As a life-long opera enthusiast, I’m lucky to have an international opera house just down the road from my house here in Lewes, UK and the other week I went there for my second visit this year for the opening run of the Glyndebourne Autumn Tour which always begins at the mother house and often is the vehicle for exciting new singing stars.
Actually, the October sunshine was stronger than it was when I went there in the summer for the Festival season when those ludicrously long (90 minutes) picnic intervals were made even more of an ordeal than usual by the unseasonal weather this year when the strong wind often sent the contents my picnic table flying across the gardens at a dangerous velocity. Such a first world drama – it was a shame for a lot of the better-heeled members of the summer audience who only turn out at Glyndebourne for the interval.
I was invited by poet friend, Ben Cusden, to see the new production of Mozart’s 1782 opera Die Entfuhrung aus dem Serail (The Abduction from the Harem) and we both had a splendid time. There was even enough sunshine for us to sit out in the Glyndebourne garden for some sandwiches and a bottle of ginger beer before the opera began. There was time too to visit Ben’s cousin Jennywho is in the wardrobe’s dyeing department and who took us on a tour of rooms filled with dresses, shirts, knickers and bras in a variety of shapes and sizes.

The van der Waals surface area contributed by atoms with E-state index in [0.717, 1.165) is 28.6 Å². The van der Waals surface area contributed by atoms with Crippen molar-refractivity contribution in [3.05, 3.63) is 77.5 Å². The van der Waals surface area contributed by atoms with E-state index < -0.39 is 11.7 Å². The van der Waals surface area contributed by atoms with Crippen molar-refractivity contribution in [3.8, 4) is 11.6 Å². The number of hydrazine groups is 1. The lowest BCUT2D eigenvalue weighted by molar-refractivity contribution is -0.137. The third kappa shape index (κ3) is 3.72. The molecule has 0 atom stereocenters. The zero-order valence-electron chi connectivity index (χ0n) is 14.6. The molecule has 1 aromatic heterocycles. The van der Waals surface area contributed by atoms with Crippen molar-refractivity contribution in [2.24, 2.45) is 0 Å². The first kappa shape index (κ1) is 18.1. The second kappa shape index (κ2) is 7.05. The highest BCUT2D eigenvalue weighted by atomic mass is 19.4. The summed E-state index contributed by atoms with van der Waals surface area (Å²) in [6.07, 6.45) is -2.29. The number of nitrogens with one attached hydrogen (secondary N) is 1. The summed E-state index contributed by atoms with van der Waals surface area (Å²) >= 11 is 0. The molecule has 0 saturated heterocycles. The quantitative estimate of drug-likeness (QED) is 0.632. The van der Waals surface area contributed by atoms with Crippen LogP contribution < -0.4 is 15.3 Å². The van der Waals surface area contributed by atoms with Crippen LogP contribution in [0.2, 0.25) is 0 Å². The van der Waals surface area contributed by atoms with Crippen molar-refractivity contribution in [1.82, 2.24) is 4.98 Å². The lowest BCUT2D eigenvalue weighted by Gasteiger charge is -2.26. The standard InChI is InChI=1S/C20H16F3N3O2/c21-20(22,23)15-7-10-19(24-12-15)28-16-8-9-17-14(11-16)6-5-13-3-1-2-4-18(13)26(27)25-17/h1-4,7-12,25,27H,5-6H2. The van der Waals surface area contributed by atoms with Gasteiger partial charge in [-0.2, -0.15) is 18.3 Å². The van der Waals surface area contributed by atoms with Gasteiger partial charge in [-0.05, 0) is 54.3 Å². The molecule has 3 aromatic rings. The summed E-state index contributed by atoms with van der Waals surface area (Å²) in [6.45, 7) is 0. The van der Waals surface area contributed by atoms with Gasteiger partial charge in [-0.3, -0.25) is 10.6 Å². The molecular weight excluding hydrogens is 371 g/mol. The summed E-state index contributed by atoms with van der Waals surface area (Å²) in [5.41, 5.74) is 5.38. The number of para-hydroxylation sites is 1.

Another moment and I would’ve changed into doublet and hose and tried to make my way onto the stage but, luckily for everyone, Ben guided me back to the auditorium where we both behaved ourselves like model audience members.
Mozart’s Die Entfuhrung is possibly his first complete operatic masterpiece, a mix of singing and the spoken word, actors and singers, with sublimely beautiful, music which is a mix too of the passionate, the dramatic and the comical, reminding us, if we need reminding, that Mozart’s best operas are on a par with Shakespeare’s best plays. They have also been Glyndebourne’s signature pieces since its beginnings in the 1930s.